After breakfast on Sunday 5 May, we began class with a debate on dolphin hunts in Japan – it got pretty intense at some points! After the debate, we had the chance to simply discuss the topic and being stereotypically Canadian, we considered possible compromises. After the debate, we worked on photo-ID, looking at our photos from Friday. After lunch, we snorkeled the mangroves. Some of us saw a lionfish – an invasive species! We also saw a nurse shark. We then went out to the west side of the island in an attempt to look for dolphins and assess the sea conditions, but it was too rough. So when we arrived back at the hotel, we had a lecture on the invasive lionfish and dolphin senses. We learned invasive species are bad – but apparently tasty! Their spines are venomous, but the meat is safe to eat. In the Atlantic, their reproduction is much faster than in their native Pacific, which is making the problem much worse; plus, they have no natural predators, hunt all day long and host of other factors that are allowing them to thrive here.

Eat Lionfish!

“Aboot ‘em dolphins eh?” UNBSJ 2013

BIM13_T5_Sfs w UNBSJSaturday 4 May began with wrap-up from Friday and a break so we could go to the local straw market. Then, we had a guest lecture, via Skype, from Dr. Justin Gregg. Justin talked about intelligence and dolphins. We took away the main points that it is very hard to measure intelligence and it probably isn’t very accurate to place different species on an intelligence hierarchy.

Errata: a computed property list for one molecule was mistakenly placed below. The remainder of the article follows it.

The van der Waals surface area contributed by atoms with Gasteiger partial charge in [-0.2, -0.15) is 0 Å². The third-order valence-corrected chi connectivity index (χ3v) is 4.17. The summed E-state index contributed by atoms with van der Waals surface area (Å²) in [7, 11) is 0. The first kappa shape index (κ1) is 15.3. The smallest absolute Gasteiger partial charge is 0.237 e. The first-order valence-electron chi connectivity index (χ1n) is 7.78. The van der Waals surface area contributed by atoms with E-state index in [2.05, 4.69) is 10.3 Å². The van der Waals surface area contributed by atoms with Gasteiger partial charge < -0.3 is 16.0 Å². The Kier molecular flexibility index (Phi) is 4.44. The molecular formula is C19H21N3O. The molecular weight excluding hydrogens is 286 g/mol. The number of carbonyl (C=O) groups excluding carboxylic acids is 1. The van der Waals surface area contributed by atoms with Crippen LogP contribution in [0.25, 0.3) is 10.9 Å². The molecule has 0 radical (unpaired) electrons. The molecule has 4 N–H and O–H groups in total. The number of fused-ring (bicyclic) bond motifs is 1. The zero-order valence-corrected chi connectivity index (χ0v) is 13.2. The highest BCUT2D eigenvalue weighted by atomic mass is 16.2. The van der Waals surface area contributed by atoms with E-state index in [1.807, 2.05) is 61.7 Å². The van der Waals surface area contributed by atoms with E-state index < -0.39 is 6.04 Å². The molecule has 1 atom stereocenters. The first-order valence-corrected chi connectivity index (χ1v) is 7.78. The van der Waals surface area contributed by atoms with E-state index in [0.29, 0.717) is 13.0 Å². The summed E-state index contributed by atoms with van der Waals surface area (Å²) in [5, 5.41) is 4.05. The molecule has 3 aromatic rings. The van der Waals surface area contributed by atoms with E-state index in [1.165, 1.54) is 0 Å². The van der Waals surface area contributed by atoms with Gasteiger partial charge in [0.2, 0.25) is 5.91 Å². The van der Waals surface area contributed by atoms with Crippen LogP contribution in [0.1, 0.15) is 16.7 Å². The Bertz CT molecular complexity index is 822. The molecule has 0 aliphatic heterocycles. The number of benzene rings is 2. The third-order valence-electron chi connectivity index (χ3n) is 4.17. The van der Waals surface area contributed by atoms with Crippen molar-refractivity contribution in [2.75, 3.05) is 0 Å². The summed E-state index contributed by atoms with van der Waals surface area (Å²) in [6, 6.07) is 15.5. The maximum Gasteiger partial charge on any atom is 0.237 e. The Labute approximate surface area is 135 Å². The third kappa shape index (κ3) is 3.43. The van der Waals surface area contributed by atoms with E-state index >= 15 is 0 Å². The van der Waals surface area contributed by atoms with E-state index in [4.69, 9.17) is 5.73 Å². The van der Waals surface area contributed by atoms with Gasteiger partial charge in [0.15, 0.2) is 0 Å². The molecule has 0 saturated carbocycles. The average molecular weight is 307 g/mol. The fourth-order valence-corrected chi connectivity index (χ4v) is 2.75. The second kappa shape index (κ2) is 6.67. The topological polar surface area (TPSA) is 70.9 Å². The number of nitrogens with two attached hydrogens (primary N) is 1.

After lunch, we prepared for our upcoming debate and then headed out on the boat. It was rough when we first headed out, but it became progressively calmer as the afternoon progressed. We did not have to wait long for dolphins at all – before we knew it, “Oh! There they are!” And, about two hours later, the dolphins were still there! At first we saw nine, but then very soon after, we confirmed ten. They were all Atlantic spotted dolphins; there was one very young calf and two older calves/young juveniles. The other members of the group were sub-adults and adults. We began the sighting in shallow water, but they were headed southwest and into deeper water. The dolphins were surfing the waves and some, including the calf, came to ride the boat’s bow. They were often in pairs, with synchronous breathing. The group was definitely on the move – we’re not sure where they were going, but they were on a mission. At one point, six of us got in the water, but the dolphins just cruised right past us. The sighting ended with one last water entry for our TA, in hopes of getting a little bit of underwater video, but the dolphins once again just swam right by. So, we decided to change directions in hopes of finding different dolphins.